Versatile data capture for smarter systems
New mobile data acquisition platform can help develop smarter vehicles as well as safer urban infrastructure.
MDAP, or Mobile Data Acquisition Platform, is a new addition to your suite of innovative tools. What can you tell us about it?
Mitra Shah: We developed MDAP to form part of ADEP – our Automated Driving Engineering Platform. MDAP is a customizable vehicle-based sensing system comprising a camera, radar, lidar and GPS. Imagine a small rooftop box that can be mounted on top of a car, or, in fact, a bunch of other locations. We originally created MDAP mostly for developing advanced driver-assistance systems (ADAS), but soon found that it can be used in a wide variety of situations. As well as on-road vehicles, we can also use it to gather data for offroad vehicles in industries like mining and construction. MDAP can also be installed at traffic intersections, and we can even use it in different workplace scenarios like factories to monitor employee movements.
MDAP, through its innovative use of computer vision, is a key enabler to provide and extend our services across the Intelligent Transportation Systems sector enabling technology development and evaluation via computer vision. By leveraging this technology, we are not only able to push the boundaries of automated driving development but also significantly enhance Traffic Monitoring and Analysis, Worker Safety and Tracking. These areas are deeply dependent on precise and comprehensive Computer Vision Data for development, operations, and detailed analysis.
Can you give us more details on how it helps in those different situations?
Mitra Shah: For the automotive sector, we use MDAP to help develop and evaluate ADAS such as adaptive cruise control, emergency braking or blind-spot warning. By mounting it on top of a vehicle, MDAP can help give incredibly accurate data on things like braking speeds, distances, reaction times and so on.
When we use MDAP to monitor traffic intersections or specific stretches of highway, it can capture real-time data on things like traffic flows and pedestrian movements. The Data that Is collected with insights can then be used for V2X, or “vehicle-to-everything” communication, so connected vehicles can ‘talk’ to each other, which can help make driving safer and more efficient Traffic flow. V2X is a vital part of semi-autonomous and autonomous vehicles. This traffic data can also be hugely beneficial for city authorities for planning and Analysis. Accenture’s platform, for instance, could ingest data from MDAP and then deliver insights into how to make an intersection safer, for instance.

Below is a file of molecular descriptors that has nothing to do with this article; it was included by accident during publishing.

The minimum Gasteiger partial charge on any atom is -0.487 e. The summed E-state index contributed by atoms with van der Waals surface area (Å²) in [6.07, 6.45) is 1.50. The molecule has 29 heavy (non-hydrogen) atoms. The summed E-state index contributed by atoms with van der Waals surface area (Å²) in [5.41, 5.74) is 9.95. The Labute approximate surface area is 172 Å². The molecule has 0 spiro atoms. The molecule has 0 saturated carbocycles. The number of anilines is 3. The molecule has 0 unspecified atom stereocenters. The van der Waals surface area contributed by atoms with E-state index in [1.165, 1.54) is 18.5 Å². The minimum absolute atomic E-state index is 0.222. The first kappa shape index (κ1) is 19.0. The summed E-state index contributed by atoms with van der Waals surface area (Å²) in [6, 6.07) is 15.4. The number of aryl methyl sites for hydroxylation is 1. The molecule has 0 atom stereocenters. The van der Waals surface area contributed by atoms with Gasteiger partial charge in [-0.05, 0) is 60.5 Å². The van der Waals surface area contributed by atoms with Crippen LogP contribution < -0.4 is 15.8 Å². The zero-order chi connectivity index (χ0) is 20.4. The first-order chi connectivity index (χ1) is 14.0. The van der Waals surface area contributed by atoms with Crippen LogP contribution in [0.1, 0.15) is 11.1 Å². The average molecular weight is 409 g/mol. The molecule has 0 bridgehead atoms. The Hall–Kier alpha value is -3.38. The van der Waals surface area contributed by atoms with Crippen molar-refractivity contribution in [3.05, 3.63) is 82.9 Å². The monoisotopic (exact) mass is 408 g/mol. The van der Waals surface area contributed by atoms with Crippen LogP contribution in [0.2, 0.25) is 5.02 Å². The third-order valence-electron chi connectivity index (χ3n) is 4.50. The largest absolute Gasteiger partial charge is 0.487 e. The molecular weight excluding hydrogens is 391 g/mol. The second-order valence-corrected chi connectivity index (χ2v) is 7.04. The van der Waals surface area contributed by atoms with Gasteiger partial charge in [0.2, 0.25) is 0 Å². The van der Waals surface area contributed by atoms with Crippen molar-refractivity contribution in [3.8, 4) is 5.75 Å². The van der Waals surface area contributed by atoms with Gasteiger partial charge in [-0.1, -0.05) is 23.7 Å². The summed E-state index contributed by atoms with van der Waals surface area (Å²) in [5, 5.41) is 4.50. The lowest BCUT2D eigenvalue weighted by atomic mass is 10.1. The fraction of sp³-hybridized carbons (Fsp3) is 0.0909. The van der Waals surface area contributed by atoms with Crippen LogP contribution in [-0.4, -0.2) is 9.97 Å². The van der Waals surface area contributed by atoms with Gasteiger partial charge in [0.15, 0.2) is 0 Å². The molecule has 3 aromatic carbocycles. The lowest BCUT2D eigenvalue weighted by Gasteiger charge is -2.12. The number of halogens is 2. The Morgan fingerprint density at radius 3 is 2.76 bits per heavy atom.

And MDAP can also help make working environments run more safely and efficiently. Install it at a factory, warehouse or chemical plant, for example, and it can monitor how employees and robots move and interact with machinery. This data can then be used to adapt safety procedures or adjust workflows for greater efficiency.
MDAP is a great way to capture “ground truth” data. Can you explain what that means?
Samer Labban: Ground truth data is data that Is built on the raw input coming from the highly accurate sensors onboard MDAP. This raw data can be curated to create datasets to both train and validate machine learning systems in advanced driving technology. Ground truth data is also used to calculate metrics for Key Performance Indicators (KPIs) of ADAS features. MDAP’s sensor suite is too big and expensive to use in standard production vehicles; however, the rich context of the combined data from these sensors can be used to evaluate and improve the safety and performance of these vehicles' ADAS features. Companies need to know how to leverage data driven approaches to develop and evaluate autonomous features and accurately perceive the environment – which is where ground truth data shines.
What was the inspiration for developing MDAP?
Samer Labban: We entered the Autonomous Driving Sector to make our contribution towards safer and efficient driving, and MDAP is a representation of those goals. Our first milestones were centered around “sensor fusion.” This is the process of combining data from various sources to produce more reliable results than if these sensors were to be used individually. We soon realized that our design translated well across multiple sectors and could make an impact at a greater scale. It’s important to stress that this is about more than “just” hardware. MDAP feeds into our ADEP ecosystem, which is used to develop and evaluate autonomous vehicles and associated technologies like V2X communications and infrastructure traffic monitoring.
How do you expect MDAP to evolve in the future?
Mitra Shah: We’re working on a new tool that combines the data captured by MDAP with simulation data for CAV evaluation and also traffic analysis. Long term, it’s not so much about the technology used to collect data, but how we leverage that data. So, no matter what comes up in terms of sensing capabilities, we will always be able to leverage the data with the tools we have in the background.